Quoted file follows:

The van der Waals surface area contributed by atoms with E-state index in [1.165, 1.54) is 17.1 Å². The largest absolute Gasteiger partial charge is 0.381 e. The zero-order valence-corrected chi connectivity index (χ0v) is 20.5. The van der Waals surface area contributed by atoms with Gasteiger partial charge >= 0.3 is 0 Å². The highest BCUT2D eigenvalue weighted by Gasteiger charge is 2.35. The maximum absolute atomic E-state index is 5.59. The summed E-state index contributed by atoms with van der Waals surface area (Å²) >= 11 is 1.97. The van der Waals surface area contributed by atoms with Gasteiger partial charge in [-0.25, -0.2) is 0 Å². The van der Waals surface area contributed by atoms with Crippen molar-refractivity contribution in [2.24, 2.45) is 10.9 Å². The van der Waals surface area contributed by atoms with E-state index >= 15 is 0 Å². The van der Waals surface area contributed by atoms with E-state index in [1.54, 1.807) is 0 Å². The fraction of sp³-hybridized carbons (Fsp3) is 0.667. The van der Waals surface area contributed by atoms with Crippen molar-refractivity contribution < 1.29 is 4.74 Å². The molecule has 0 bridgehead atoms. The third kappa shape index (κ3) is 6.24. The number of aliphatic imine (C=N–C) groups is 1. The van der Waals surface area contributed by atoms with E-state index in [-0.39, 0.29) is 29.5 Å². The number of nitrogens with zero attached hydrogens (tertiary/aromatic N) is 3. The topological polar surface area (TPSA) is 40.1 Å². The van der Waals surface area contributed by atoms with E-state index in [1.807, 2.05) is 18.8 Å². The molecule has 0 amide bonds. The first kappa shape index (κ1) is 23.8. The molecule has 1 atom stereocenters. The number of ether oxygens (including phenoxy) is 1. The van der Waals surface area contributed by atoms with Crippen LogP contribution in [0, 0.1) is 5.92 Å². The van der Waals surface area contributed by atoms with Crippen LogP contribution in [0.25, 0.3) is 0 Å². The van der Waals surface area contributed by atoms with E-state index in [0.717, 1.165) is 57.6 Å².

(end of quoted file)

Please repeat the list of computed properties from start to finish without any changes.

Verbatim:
The van der Waals surface area contributed by atoms with E-state index in [1.165, 1.54) is 17.1 Å². The largest absolute Gasteiger partial charge is 0.381 e. The zero-order valence-corrected chi connectivity index (χ0v) is 20.5. The van der Waals surface area contributed by atoms with Gasteiger partial charge >= 0.3 is 0 Å². The highest BCUT2D eigenvalue weighted by Gasteiger charge is 2.35. The maximum absolute atomic E-state index is 5.59. The summed E-state index contributed by atoms with van der Waals surface area (Å²) >= 11 is 1.97. The van der Waals surface area contributed by atoms with Gasteiger partial charge in [-0.25, -0.2) is 0 Å². The van der Waals surface area contributed by atoms with Crippen molar-refractivity contribution in [2.24, 2.45) is 10.9 Å². The van der Waals surface area contributed by atoms with E-state index >= 15 is 0 Å². The van der Waals surface area contributed by atoms with E-state index in [1.54, 1.807) is 0 Å². The fraction of sp³-hybridized carbons (Fsp3) is 0.667. The van der Waals surface area contributed by atoms with Crippen molar-refractivity contribution < 1.29 is 4.74 Å². The molecule has 0 bridgehead atoms. The third kappa shape index (κ3) is 6.24. The number of aliphatic imine (C=N–C) groups is 1. The van der Waals surface area contributed by atoms with E-state index in [-0.39, 0.29) is 29.5 Å². The number of nitrogens with zero attached hydrogens (tertiary/aromatic N) is 3. The topological polar surface area (TPSA) is 40.1 Å². The van der Waals surface area contributed by atoms with E-state index in [1.807, 2.05) is 18.8 Å². The molecule has 0 amide bonds. The first kappa shape index (κ1) is 23.8. The molecule has 1 atom stereocenters. The number of ether oxygens (including phenoxy) is 1. The van der Waals surface area contributed by atoms with Crippen LogP contribution in [0, 0.1) is 5.92 Å². The van der Waals surface area contributed by atoms with Crippen LogP contribution in [0.25, 0.3) is 0 Å². The van der Waals surface area contributed by atoms with E-state index in [0.717, 1.165) is 57.6 Å².